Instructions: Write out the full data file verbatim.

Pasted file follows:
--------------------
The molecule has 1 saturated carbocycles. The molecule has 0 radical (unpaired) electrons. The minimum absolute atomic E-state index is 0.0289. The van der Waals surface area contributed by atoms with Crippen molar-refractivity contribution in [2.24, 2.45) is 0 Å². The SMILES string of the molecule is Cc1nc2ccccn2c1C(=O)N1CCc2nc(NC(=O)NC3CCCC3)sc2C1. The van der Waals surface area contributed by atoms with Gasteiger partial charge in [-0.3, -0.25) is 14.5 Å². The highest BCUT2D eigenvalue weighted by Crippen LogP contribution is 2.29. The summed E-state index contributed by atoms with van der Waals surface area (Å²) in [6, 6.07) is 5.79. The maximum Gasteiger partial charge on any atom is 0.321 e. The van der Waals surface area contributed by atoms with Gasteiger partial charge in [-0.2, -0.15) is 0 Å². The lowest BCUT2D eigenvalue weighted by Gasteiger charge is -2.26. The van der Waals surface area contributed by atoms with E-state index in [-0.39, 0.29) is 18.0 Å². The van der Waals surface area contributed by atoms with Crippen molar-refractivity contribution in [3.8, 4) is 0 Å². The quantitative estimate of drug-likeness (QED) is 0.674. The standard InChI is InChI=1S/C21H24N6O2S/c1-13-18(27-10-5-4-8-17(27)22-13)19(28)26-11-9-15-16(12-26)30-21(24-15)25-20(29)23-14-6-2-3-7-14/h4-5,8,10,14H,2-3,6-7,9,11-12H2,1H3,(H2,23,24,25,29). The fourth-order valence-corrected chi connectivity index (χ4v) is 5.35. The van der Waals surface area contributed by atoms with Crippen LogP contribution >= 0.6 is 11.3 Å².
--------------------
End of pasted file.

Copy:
The molecule has 1 saturated carbocycles. The molecule has 0 radical (unpaired) electrons. The minimum absolute atomic E-state index is 0.0289. The van der Waals surface area contributed by atoms with Crippen molar-refractivity contribution in [2.24, 2.45) is 0 Å². The SMILES string of the molecule is Cc1nc2ccccn2c1C(=O)N1CCc2nc(NC(=O)NC3CCCC3)sc2C1. The van der Waals surface area contributed by atoms with Gasteiger partial charge in [-0.3, -0.25) is 14.5 Å². The highest BCUT2D eigenvalue weighted by Crippen LogP contribution is 2.29. The summed E-state index contributed by atoms with van der Waals surface area (Å²) in [6, 6.07) is 5.79. The maximum Gasteiger partial charge on any atom is 0.321 e. The van der Waals surface area contributed by atoms with Gasteiger partial charge in [-0.2, -0.15) is 0 Å². The lowest BCUT2D eigenvalue weighted by Gasteiger charge is -2.26. The van der Waals surface area contributed by atoms with E-state index in [-0.39, 0.29) is 18.0 Å². The van der Waals surface area contributed by atoms with Crippen molar-refractivity contribution in [3.8, 4) is 0 Å². The quantitative estimate of drug-likeness (QED) is 0.674. The standard InChI is InChI=1S/C21H24N6O2S/c1-13-18(27-10-5-4-8-17(27)22-13)19(28)26-11-9-15-16(12-26)30-21(24-15)25-20(29)23-14-6-2-3-7-14/h4-5,8,10,14H,2-3,6-7,9,11-12H2,1H3,(H2,23,24,25,29). The fourth-order valence-corrected chi connectivity index (χ4v) is 5.35. The van der Waals surface area contributed by atoms with Crippen LogP contribution >= 0.6 is 11.3 Å².